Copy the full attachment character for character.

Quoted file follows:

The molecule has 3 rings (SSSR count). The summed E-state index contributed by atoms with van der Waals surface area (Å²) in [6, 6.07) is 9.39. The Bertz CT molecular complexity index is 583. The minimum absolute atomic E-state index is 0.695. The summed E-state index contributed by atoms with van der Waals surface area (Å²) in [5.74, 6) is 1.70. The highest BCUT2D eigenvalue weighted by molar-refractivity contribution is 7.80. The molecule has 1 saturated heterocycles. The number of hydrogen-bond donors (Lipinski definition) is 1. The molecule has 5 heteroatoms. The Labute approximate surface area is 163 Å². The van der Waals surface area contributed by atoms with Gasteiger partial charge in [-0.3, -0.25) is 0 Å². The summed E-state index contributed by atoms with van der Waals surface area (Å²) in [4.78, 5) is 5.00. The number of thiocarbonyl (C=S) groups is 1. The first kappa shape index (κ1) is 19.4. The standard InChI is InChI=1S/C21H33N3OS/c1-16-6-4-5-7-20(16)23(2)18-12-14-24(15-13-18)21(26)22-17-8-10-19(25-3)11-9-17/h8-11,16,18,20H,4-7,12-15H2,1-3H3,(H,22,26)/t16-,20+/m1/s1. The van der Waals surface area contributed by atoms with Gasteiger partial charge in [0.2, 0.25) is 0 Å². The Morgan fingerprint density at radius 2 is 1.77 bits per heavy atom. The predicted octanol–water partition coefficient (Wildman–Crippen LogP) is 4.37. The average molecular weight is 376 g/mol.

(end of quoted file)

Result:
The molecule has 3 rings (SSSR count). The summed E-state index contributed by atoms with van der Waals surface area (Å²) in [6, 6.07) is 9.39. The Bertz CT molecular complexity index is 583. The minimum absolute atomic E-state index is 0.695. The summed E-state index contributed by atoms with van der Waals surface area (Å²) in [5.74, 6) is 1.70. The highest BCUT2D eigenvalue weighted by molar-refractivity contribution is 7.80. The molecule has 1 saturated heterocycles. The number of hydrogen-bond donors (Lipinski definition) is 1. The molecule has 5 heteroatoms. The Labute approximate surface area is 163 Å². The van der Waals surface area contributed by atoms with Gasteiger partial charge in [-0.3, -0.25) is 0 Å². The summed E-state index contributed by atoms with van der Waals surface area (Å²) in [4.78, 5) is 5.00. The number of thiocarbonyl (C=S) groups is 1. The first kappa shape index (κ1) is 19.4. The standard InChI is InChI=1S/C21H33N3OS/c1-16-6-4-5-7-20(16)23(2)18-12-14-24(15-13-18)21(26)22-17-8-10-19(25-3)11-9-17/h8-11,16,18,20H,4-7,12-15H2,1-3H3,(H,22,26)/t16-,20+/m1/s1. The van der Waals surface area contributed by atoms with Gasteiger partial charge in [0.2, 0.25) is 0 Å². The Morgan fingerprint density at radius 2 is 1.77 bits per heavy atom. The predicted octanol–water partition coefficient (Wildman–Crippen LogP) is 4.37. The average molecular weight is 376 g/mol.